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So, you want to own a pharmacy, Part 4 – Workflow and process engineering


The workflow of a pharmacy is something that can have a huge impact on every aspect of your business from productivity and patient experience, to employee satisfaction. How does your pharmacy work? Is this something you’ve thought about or has it never crossed your mind?

This article will take the time to talk about workflow, some considerations for your business of what may or may not work.

Workflow in a pharmacy has a few components that traditionally have always been the same. An area where prescriptions are dropped off, an area where data is input into the pharmacy management system, a filling section to package medication, a POS station to cash customers out and will always have an area to counsel patients. Where are these located in your pharmacy? Do you feel these are the best locations for them in your pharmacy, and is it time to re-evaluate?

What determines your process efficiency?

How do you determine if your pharmacy is efficient? Often many managers and owners judge this by seeing if work is being done on time. However, this does not highlight where staff may be losing time due to cumbersome processes. The key indicator of process efficiency is the average amount of time it takes to perform a task, such as filling a prescription.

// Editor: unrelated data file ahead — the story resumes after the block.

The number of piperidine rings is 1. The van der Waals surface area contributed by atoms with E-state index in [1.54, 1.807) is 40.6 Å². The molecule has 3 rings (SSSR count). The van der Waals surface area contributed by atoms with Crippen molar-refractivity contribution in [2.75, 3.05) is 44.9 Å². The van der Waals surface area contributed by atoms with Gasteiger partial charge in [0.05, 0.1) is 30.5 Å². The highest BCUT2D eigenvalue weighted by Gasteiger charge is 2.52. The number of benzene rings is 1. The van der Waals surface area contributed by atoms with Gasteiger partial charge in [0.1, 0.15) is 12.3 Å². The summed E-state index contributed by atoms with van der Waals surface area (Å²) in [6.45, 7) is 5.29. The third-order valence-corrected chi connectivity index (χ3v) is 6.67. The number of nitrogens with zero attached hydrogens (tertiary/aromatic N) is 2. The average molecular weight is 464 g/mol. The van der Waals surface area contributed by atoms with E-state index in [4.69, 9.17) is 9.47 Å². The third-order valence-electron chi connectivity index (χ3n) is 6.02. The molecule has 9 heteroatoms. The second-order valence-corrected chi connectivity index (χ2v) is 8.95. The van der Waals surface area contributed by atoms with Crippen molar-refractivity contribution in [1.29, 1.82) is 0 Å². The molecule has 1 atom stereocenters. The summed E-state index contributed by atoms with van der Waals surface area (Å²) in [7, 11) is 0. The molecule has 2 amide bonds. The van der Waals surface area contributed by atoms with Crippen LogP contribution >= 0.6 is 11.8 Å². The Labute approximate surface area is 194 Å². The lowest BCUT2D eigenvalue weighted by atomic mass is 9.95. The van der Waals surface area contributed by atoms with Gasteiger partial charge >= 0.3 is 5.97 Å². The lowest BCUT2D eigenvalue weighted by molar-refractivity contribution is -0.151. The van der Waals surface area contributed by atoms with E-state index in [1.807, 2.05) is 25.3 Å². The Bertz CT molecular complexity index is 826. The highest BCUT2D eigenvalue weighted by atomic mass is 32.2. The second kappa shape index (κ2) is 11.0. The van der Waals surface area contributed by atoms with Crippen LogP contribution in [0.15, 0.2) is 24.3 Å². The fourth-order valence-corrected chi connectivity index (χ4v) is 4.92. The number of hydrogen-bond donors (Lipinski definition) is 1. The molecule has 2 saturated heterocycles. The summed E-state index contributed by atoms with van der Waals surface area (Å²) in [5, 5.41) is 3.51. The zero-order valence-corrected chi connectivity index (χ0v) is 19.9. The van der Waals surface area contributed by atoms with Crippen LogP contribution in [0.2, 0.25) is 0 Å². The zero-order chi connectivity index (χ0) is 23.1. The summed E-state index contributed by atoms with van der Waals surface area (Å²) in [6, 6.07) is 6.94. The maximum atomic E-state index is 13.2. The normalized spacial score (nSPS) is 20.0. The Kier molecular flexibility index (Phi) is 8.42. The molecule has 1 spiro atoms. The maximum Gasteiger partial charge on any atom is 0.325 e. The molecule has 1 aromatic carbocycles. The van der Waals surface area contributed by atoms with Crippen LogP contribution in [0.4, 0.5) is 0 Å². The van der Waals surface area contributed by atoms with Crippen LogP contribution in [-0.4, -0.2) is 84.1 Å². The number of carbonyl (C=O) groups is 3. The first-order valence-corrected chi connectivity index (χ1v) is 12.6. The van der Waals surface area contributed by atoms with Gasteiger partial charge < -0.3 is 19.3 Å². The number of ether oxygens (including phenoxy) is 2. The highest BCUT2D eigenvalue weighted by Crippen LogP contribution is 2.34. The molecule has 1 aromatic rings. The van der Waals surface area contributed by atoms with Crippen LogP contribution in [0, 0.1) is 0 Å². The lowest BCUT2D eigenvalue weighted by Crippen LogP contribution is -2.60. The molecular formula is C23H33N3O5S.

Some important questions to ask yourself about your practice:

  • How many steps does each staff member need to take at each stage of the prescription filling processes?
  •  Can you see any bottlenecks in this process?
  • How long does each stage of the prescription filling process take?

 Streamlining movement

To ensure changes are improving your workflow, start by defining your current baseline. Understanding where you are currently can help start the journey of where you want to be. Once you see your current state, look for areas of improvement. Comparing yourself to industry standards or with other locations you know/own can show where your current store workflow ranks. It’s important to note that not all pharmacies are the same and cannot be directly compared. But this does give some general indication for potential to improve.

Streamlining movement can look at the number of steps and the location of items in your pharmacy, and it can look at the number of times you may have to re-do a task because of improper training.


Where your stations are located can have a big impact on your efficiency. Is the station at your prescription drop-off appropriate for all the tasks that staff members may have to do? Such as scanning in the prescriptions, having insurance quick references and details for patient data input? It is important to recognize where and when information and references are needed and arrange those accordingly.

Who is at each station is also a very important consideration. In theory, the pharmacist has the ability to do every role in the pharmacy. In reality, they may not be the best fit to be at any station. When designating stations, rather than highlighting them by staff members, designate staff to specific duties.

How do you handle out-of-flow tasks?